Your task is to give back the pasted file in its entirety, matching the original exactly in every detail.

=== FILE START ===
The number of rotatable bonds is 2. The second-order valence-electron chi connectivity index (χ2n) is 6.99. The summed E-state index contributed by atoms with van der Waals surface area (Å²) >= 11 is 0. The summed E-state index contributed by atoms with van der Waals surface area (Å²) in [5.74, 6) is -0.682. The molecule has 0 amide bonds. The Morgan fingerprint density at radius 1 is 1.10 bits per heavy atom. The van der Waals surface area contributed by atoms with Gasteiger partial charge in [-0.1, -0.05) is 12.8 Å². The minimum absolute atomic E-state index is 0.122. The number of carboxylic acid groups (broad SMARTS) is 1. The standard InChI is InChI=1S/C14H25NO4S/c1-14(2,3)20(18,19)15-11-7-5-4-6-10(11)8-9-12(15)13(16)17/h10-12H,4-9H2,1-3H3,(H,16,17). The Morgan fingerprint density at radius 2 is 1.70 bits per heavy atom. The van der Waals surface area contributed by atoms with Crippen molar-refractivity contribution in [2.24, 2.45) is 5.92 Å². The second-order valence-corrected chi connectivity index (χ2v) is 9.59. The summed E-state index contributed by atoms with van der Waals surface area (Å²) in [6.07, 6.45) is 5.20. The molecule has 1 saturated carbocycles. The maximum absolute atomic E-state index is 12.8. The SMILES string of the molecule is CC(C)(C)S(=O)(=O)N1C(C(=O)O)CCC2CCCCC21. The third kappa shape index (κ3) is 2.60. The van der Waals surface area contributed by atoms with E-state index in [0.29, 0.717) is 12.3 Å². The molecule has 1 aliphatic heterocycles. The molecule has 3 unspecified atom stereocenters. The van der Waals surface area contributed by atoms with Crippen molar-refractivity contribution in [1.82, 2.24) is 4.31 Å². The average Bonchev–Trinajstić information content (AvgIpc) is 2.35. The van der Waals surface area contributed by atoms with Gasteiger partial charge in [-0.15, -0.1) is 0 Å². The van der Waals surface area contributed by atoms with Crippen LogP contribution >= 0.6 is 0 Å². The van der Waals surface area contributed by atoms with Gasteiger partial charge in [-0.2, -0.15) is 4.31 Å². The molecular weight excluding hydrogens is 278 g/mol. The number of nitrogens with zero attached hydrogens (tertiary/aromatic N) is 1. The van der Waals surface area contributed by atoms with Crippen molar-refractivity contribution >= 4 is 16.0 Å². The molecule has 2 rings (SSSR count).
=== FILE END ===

The number of rotatable bonds is 2. The second-order valence-electron chi connectivity index (χ2n) is 6.99. The summed E-state index contributed by atoms with van der Waals surface area (Å²) >= 11 is 0. The summed E-state index contributed by atoms with van der Waals surface area (Å²) in [5.74, 6) is -0.682. The molecule has 0 amide bonds. The Morgan fingerprint density at radius 1 is 1.10 bits per heavy atom. The van der Waals surface area contributed by atoms with Gasteiger partial charge in [-0.1, -0.05) is 12.8 Å². The minimum absolute atomic E-state index is 0.122. The number of carboxylic acid groups (broad SMARTS) is 1. The standard InChI is InChI=1S/C14H25NO4S/c1-14(2,3)20(18,19)15-11-7-5-4-6-10(11)8-9-12(15)13(16)17/h10-12H,4-9H2,1-3H3,(H,16,17). The Morgan fingerprint density at radius 2 is 1.70 bits per heavy atom. The van der Waals surface area contributed by atoms with Crippen molar-refractivity contribution in [2.24, 2.45) is 5.92 Å². The second-order valence-corrected chi connectivity index (χ2v) is 9.59. The summed E-state index contributed by atoms with van der Waals surface area (Å²) in [6.07, 6.45) is 5.20. The molecule has 1 saturated carbocycles. The maximum absolute atomic E-state index is 12.8. The SMILES string of the molecule is CC(C)(C)S(=O)(=O)N1C(C(=O)O)CCC2CCCCC21. The third kappa shape index (κ3) is 2.60. The van der Waals surface area contributed by atoms with E-state index in [0.29, 0.717) is 12.3 Å². The molecule has 1 aliphatic heterocycles. The molecule has 3 unspecified atom stereocenters. The van der Waals surface area contributed by atoms with Crippen molar-refractivity contribution in [1.82, 2.24) is 4.31 Å². The average Bonchev–Trinajstić information content (AvgIpc) is 2.35. The van der Waals surface area contributed by atoms with Gasteiger partial charge in [-0.15, -0.1) is 0 Å². The van der Waals surface area contributed by atoms with Crippen LogP contribution >= 0.6 is 0 Å². The van der Waals surface area contributed by atoms with Gasteiger partial charge in [-0.2, -0.15) is 4.31 Å². The molecular weight excluding hydrogens is 278 g/mol. The number of nitrogens with zero attached hydrogens (tertiary/aromatic N) is 1. The van der Waals surface area contributed by atoms with Crippen molar-refractivity contribution >= 4 is 16.0 Å². The molecule has 2 rings (SSSR count).